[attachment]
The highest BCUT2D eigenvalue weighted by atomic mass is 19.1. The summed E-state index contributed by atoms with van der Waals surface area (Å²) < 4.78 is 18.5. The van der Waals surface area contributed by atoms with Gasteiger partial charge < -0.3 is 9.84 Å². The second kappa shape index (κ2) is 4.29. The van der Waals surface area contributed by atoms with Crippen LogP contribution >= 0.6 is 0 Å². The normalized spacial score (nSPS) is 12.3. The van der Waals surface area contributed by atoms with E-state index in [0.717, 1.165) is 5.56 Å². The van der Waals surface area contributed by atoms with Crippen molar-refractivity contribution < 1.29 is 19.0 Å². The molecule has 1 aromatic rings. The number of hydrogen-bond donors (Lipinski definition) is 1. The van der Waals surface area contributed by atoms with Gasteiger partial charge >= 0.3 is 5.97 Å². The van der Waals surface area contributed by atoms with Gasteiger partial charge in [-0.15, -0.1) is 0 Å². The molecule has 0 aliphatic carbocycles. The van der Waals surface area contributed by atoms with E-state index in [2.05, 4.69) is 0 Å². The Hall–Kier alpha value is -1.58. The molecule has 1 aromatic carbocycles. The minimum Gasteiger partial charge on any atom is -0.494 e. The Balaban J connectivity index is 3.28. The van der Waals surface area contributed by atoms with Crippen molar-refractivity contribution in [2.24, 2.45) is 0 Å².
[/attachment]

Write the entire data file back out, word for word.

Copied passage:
The highest BCUT2D eigenvalue weighted by atomic mass is 19.1. The summed E-state index contributed by atoms with van der Waals surface area (Å²) < 4.78 is 18.5. The van der Waals surface area contributed by atoms with Gasteiger partial charge < -0.3 is 9.84 Å². The second kappa shape index (κ2) is 4.29. The van der Waals surface area contributed by atoms with Crippen LogP contribution >= 0.6 is 0 Å². The normalized spacial score (nSPS) is 12.3. The van der Waals surface area contributed by atoms with E-state index in [0.717, 1.165) is 5.56 Å². The van der Waals surface area contributed by atoms with Crippen molar-refractivity contribution < 1.29 is 19.0 Å². The molecule has 1 aromatic rings. The number of hydrogen-bond donors (Lipinski definition) is 1. The van der Waals surface area contributed by atoms with Gasteiger partial charge >= 0.3 is 5.97 Å². The van der Waals surface area contributed by atoms with Gasteiger partial charge in [-0.15, -0.1) is 0 Å². The molecule has 0 aliphatic carbocycles. The van der Waals surface area contributed by atoms with E-state index in [2.05, 4.69) is 0 Å². The Hall–Kier alpha value is -1.58. The molecule has 1 aromatic carbocycles. The minimum Gasteiger partial charge on any atom is -0.494 e. The Balaban J connectivity index is 3.28. The van der Waals surface area contributed by atoms with Crippen molar-refractivity contribution in [2.24, 2.45) is 0 Å².